With meticulous care, we achieved safe perioperative management of a patient with VP scheduled for distal pancreatectomy. Perioperative management of porphyria is important to avoid an acute attack, and the anesthesiologist must pay careful attention to address possible triggers during this period. In this case, we focused on the selection of anesthetic drugs and prevention of hypoglycemia and hypothermia.

Porphyrias are metabolic disorders caused by altered activity of enzymes within the heme biosynthetic pathway [7]. Porphyrias can be classified as “acute” (present characteristically with neurovisceral manifestations) or “cutaneous” (present characteristically with skin lesions) [7]. Acute porphyrias include delta-aminolevulinic acid dehydratase porphyria, acute intermittent porphyria, hereditary coproporphyria, and VP. Delta-aminolevulinic acid dehydratase porphyria results in neurovisceral symptoms only. The prevalence of skin lesions increases in the order of acute intermittent porphyria, hereditary coproporphyria, and VP. VP is generated by the PPOX mutation, which can cause various symptoms. The most common symptom of VP is skin lesions and is observed frequently compared with other types of acute porphyria. Skin lesions are seen in 10–50% of VP patients. Our patient did not have skin lesions.

With regard to acute attacks, symptoms are, in general, non-specific and triggers vary. The common triggers are dehydration, infection, fever, fasting, hypoglycemia, and medications [8]. When our patient suffered abdominal pain, she kept herself warm and consumed sugar to prevent symptom worsening. During general anesthesia, we monitored meticulously for reddish porphyrinuria, electrolyte abnormalities, blood glucose levels, and body temperature, all of which would indicate an acute attack. If we suspected that she was developing an acute attack, we were primed to administer hemin immediately. Fortunately, there were no signs of such an attack, and hemin was not needed. Acute attacks of VP can be life-threatening unless recognized and managed appropriately. Intravenous administration of hemin is recommended if such a development should occur [9].

Selection of the most appropriate drug is highly important. Safe and dangerous drugs are listed on the Internet websites of the American Porphyria Foundation [10], the European Porphyria Network [11], and Sakuratomonokai [12] in Japan (Table 1). Some lists do not agree with others, however, and evidence is limited. In the present case, two drugs not listed for use were administered after explaining the necessity to the patient in advance: sugammadex and amino acid infusion. Sugammadex reverses neuromuscular blockade more rapidly than neostigmine and is associated with fewer adverse events [13]. Amino acid infusion has been reported to increase body temperature and improve clinical outcomes [6]. Accumulation of case reports such as this one could aid safe management of VP.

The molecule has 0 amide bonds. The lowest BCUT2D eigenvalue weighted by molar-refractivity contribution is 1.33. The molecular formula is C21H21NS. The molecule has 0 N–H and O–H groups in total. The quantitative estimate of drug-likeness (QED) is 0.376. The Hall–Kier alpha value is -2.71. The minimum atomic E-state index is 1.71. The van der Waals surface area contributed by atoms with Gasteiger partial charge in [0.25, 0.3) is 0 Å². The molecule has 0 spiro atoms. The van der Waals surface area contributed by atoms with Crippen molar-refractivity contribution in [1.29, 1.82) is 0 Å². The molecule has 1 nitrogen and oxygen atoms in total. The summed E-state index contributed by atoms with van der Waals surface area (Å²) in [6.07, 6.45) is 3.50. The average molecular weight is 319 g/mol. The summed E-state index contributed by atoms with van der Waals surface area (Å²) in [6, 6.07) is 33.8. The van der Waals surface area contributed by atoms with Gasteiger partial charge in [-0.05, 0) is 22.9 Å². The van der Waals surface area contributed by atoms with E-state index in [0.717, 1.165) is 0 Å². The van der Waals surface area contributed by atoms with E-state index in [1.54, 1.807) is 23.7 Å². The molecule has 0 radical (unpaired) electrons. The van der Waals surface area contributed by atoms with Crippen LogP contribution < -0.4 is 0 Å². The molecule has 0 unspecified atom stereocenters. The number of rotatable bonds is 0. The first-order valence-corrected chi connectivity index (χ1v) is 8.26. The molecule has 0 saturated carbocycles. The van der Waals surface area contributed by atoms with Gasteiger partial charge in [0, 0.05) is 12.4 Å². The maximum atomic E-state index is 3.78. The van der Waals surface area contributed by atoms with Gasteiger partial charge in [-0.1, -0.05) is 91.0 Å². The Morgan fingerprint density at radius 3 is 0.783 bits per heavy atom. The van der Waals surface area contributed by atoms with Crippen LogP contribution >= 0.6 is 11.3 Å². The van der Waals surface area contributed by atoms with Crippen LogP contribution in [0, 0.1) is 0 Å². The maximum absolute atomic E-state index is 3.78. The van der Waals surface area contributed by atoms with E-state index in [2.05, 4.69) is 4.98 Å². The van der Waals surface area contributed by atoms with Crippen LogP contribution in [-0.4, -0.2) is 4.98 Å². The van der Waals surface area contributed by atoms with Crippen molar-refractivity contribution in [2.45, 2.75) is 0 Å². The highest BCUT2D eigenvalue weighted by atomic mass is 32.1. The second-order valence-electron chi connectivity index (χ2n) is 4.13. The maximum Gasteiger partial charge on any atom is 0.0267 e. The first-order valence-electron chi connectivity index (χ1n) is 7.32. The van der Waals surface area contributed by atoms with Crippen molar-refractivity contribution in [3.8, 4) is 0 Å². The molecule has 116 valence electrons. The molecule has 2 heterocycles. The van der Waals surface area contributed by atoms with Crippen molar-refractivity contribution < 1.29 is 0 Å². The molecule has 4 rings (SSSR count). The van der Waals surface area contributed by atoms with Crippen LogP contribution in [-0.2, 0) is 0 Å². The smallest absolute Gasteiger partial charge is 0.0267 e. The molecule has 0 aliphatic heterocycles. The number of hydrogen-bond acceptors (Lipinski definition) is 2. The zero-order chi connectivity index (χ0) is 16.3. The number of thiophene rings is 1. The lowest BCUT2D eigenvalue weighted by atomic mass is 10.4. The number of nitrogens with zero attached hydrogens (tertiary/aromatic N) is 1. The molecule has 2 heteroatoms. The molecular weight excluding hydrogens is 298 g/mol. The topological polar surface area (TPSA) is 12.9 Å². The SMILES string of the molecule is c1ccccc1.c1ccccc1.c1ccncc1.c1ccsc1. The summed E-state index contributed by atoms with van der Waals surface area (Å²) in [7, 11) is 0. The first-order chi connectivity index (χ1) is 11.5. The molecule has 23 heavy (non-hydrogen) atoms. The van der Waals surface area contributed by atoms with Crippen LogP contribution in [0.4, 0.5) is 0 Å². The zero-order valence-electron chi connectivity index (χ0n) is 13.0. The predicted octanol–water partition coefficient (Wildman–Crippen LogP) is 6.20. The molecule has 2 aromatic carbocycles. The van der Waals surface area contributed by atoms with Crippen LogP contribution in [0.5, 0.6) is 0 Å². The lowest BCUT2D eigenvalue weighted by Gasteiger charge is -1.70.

Table 1

Recommendations for anesthesia-related drugs in patients with porphyria. This table was created independently by the authors based on data from references [1012]

Drug category

Safe

Probably safe

Not yet classified

Probably unsafe

Unsafe

Anesthetic

Propofol

Midazolam

Desflurane

Sevoflurane

 

Thiopental

Analgesic

Morphine

Fentanyl

Remifentanil

 

Pentazocine

Diclofenac

Ketamine

Local anesthetic

Bupivacaine

  

Lidocaine

 

Muscle relaxant

Rocuronium

Suxamethonium

Vecuronium

   

Vasopressor

Adrenaline

Phenylephrine

Dopamine

Ephedrine

  

Vasodilator

  

Diltiazem

 

Nifedipine

Other

Insulin

Neostigmine

Sugammadex

 

Phenytoin

Phenobarbital

The choice of the anesthetic method merits discussion. Although the volatile anesthetic desflurane seems to be relatively safe, we selected TIVA using propofol based on previous reports [5, 14]. In addition, we did not carry out epidural anesthesia. Anesthesiologists can undertake epidural anesthesia using bupivacaine for postoperative analgesia [5, 14]. However, if neurologic symptoms occur, it might be difficult to distinguish if they are due to epidural anesthesia or porphyria. Taken together, we considered simple TIVA to be a suitable anesthetic method.

Our case report had a very important limitation: we could not obtain the details of her diagnosis. We contacted the hospital that diagnosed her and her daughter as having VP, but the data were no longer available. Nevertheless, we are confident our patient does have hereditary porphyria based on her family history.

According to CARE guidelines [4], we quote our patient directly: “I was sad when pancreatic cancer was found. Furthermore, I felt sorrow beyond that I was refused surgery at several hospitals because of porphyria. My daughter has the same disease, maybe having the same sad feeling in the future. If my surgical experience is for future patients with porphyria, I will be pleased to report my case.”

In conclusion, anesthetic management of VP patients can be undertaken safely if anesthetists pay attention to, and address, the possible triggers of acute attacks. Sugammadex and amino acid infusion may be administered safely to patients with porphyria.

Abbreviations

PPOX

Protoporphyrinogen oxidase gene

TCI: 

Target-controlled infusion

TIVA: 

Total intravenous anesthesia

VP: 

Variegate porphyria

Declarations

Acknowledgments

We thank Dr. Hiroshi Nonogi for carefully proofreading the manuscript.

Authors’ contributions

YA, KA, MK, NK, and JY helped write and edit the manuscript. All authors read and approved the final manuscript.

Ethics approval and consent to participate

Not applicable.

Consent for publication

Written informed consent to publish this case report was obtained from the patient.

Competing interests

The authors declare that they have no competing interests.

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Open Access This article is distributed under the terms of the Creative Commons Attribution 4.0 International License (http://creativecommons.org/licenses/by/4.0/), which permits unrestricted use, distribution, and reproduction in any medium, provided you give appropriate credit to the original author(s) and the source, provide a link to the Creative Commons license, and indicate if changes were made.

Authors’ Affiliations

(1)
Department of Anesthesiology, Shizuoka General Hospital, 4-27-1 Kita-Ando, Aoi-Ku Shizuoka, 420-8527, Japan

References